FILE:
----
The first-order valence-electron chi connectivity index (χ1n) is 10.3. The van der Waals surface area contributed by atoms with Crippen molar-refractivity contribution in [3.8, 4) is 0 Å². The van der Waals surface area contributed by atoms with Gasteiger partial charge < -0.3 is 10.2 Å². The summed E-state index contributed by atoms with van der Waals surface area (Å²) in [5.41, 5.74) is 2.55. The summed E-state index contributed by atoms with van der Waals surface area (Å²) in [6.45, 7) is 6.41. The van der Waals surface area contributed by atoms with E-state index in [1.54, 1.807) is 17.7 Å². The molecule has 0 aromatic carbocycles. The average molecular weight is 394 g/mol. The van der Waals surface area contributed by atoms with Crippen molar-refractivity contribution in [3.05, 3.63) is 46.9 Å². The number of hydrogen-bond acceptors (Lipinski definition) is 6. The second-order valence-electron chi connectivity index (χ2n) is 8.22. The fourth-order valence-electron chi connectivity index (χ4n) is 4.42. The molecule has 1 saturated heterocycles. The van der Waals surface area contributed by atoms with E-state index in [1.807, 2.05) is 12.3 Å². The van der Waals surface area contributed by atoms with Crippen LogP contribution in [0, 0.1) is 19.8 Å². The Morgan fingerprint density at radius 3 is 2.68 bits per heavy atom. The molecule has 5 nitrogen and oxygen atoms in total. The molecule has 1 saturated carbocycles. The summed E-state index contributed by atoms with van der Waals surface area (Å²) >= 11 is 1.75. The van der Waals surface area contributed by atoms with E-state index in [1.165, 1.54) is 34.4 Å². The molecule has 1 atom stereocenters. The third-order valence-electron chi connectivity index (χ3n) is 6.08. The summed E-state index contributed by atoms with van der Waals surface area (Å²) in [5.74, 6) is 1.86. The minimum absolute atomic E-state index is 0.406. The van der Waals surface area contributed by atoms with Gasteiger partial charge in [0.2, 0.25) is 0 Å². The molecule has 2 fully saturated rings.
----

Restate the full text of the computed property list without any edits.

The first-order valence-electron chi connectivity index (χ1n) is 10.3. The van der Waals surface area contributed by atoms with Crippen molar-refractivity contribution in [3.8, 4) is 0 Å². The van der Waals surface area contributed by atoms with Gasteiger partial charge < -0.3 is 10.2 Å². The summed E-state index contributed by atoms with van der Waals surface area (Å²) in [5.41, 5.74) is 2.55. The summed E-state index contributed by atoms with van der Waals surface area (Å²) in [6.45, 7) is 6.41. The van der Waals surface area contributed by atoms with E-state index in [1.54, 1.807) is 17.7 Å². The molecule has 0 aromatic carbocycles. The average molecular weight is 394 g/mol. The van der Waals surface area contributed by atoms with Crippen molar-refractivity contribution in [3.05, 3.63) is 46.9 Å². The number of hydrogen-bond acceptors (Lipinski definition) is 6. The second-order valence-electron chi connectivity index (χ2n) is 8.22. The fourth-order valence-electron chi connectivity index (χ4n) is 4.42. The molecule has 1 saturated heterocycles. The van der Waals surface area contributed by atoms with E-state index in [1.807, 2.05) is 12.3 Å². The van der Waals surface area contributed by atoms with Crippen LogP contribution in [0, 0.1) is 19.8 Å². The Morgan fingerprint density at radius 3 is 2.68 bits per heavy atom. The molecule has 5 nitrogen and oxygen atoms in total. The molecule has 1 saturated carbocycles. The summed E-state index contributed by atoms with van der Waals surface area (Å²) >= 11 is 1.75. The van der Waals surface area contributed by atoms with E-state index in [1.165, 1.54) is 34.4 Å². The molecule has 1 atom stereocenters. The third-order valence-electron chi connectivity index (χ3n) is 6.08. The summed E-state index contributed by atoms with van der Waals surface area (Å²) in [5.74, 6) is 1.86. The minimum absolute atomic E-state index is 0.406. The van der Waals surface area contributed by atoms with Gasteiger partial charge in [0.2, 0.25) is 0 Å². The molecule has 2 fully saturated rings.